This is an invitation-only event.
“Making Sense of Abortion and Assisted Reproduction”
April 5, 2013 from 10:00 a.m. to 5:15 p.m.
Rutgers School of Law-Camden- Faculty Lounge (E-403).
This workshop will bring together academics, advocates, and practitioners to discuss what often appears to be a gulf between those writing about, thinking about, and advocating about issues related to abortion and those working on assisted reproduction and assisted reproductive technology (ART). This conversation will be the first of three events on this topic. The second and third events will be hosted in 2013-2014 by I. Glenn Cohen, Co-Faculty Director of the Petrie-Flom Center for Health Law Policy, Biotechnology and Bioethics at Harvard Law School and Priscilla Smith, Senior Fellow at the Program for the Study of Reproductive Justice in the Information Society Project at Yale Law School. Though specific agendas for the second two events are not solidified, our tentative plan is for the second event to be a more traditional workshop, again invitation-only, in which papers are presented and receive thorough comments. The final event will likely be a symposium involving the publication of the papers, which is open to the public. The form of the second two events will be shaped in part by the conversation that we begin on April 5.
At the kick-off event in April, taking place in the shadow of the 40th anniversary of Roe, we want to have a wide-ranging conversation with a group of thinkers steeped in various aspects of the reproductive justice and reproductive rights movements who can talk about the future of assisted reproduction and abortion as matters of scholarly concern and legal regulation, especially when viewed as part of a larger movement for reproductive justice. As you can see from the list of invitees that appears at the end of this e-mail, we’re hoping to bring together a group with broad interests and expertise.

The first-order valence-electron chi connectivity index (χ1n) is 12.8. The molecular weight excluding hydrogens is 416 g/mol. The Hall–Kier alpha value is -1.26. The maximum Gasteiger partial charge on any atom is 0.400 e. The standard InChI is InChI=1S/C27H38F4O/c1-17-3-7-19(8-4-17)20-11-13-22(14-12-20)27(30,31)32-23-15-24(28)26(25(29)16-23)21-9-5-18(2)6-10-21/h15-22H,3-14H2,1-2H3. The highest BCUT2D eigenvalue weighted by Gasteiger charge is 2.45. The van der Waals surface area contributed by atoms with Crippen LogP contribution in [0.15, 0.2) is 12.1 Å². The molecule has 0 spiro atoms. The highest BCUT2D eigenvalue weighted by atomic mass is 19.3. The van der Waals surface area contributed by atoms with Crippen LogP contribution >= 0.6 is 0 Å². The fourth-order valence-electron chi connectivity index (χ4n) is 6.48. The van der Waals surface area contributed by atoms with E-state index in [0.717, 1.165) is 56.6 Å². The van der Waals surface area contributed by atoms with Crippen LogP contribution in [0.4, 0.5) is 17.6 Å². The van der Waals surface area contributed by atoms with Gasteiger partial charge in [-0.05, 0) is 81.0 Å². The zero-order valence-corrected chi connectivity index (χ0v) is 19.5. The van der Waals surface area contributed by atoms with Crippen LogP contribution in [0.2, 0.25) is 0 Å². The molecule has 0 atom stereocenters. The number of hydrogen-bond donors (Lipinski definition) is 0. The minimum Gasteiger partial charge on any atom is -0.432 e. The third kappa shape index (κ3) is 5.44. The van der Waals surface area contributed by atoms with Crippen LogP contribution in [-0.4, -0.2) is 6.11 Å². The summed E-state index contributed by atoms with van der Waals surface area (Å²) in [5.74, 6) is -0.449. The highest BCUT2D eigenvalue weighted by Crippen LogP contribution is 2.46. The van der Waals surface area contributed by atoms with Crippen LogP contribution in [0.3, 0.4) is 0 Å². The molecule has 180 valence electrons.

Questions we imagine tackling include:
- Whether a right to create a pregnancy through assisted reproduction is or should be as rooted in the constitution as a right to terminate a pregnancy?
- What common ground and common cause can be found between those who advocate on behalf of people who use ART and women who want to terminate pregnancies?
- What are the commonalities between different ways in which women might be stigmatized for using their reproductive capacity, such as working as surrogates, versus exercising a right not to use that capacity by terminating a pregnancy?
- Is paternalism in the use of ART different from and/or more justified than paternalism in decision making about terminating pregnancies?
There is no writing requirement for participation, but the Bill of Health Blog (hosted by Petrie-Flom) will provide space for attendees who wish to contribute posts related to the event. We will provide a brief list of suggested readings about one month prior to the workshop along with more details about the format. Also, because we are inviting a range of people who are not necessarily all steeped in the same work, we’ll be asking some of you to provide brief introductions on various topics to help ground our discussion.
Our hope is not only to stimulate great discussion, but to help imagine what future discussions might look like in both academia and the real world.
The workshop is sponsored by Rutgers Law and the Law School Initiative of the Center for Reproductive Rights.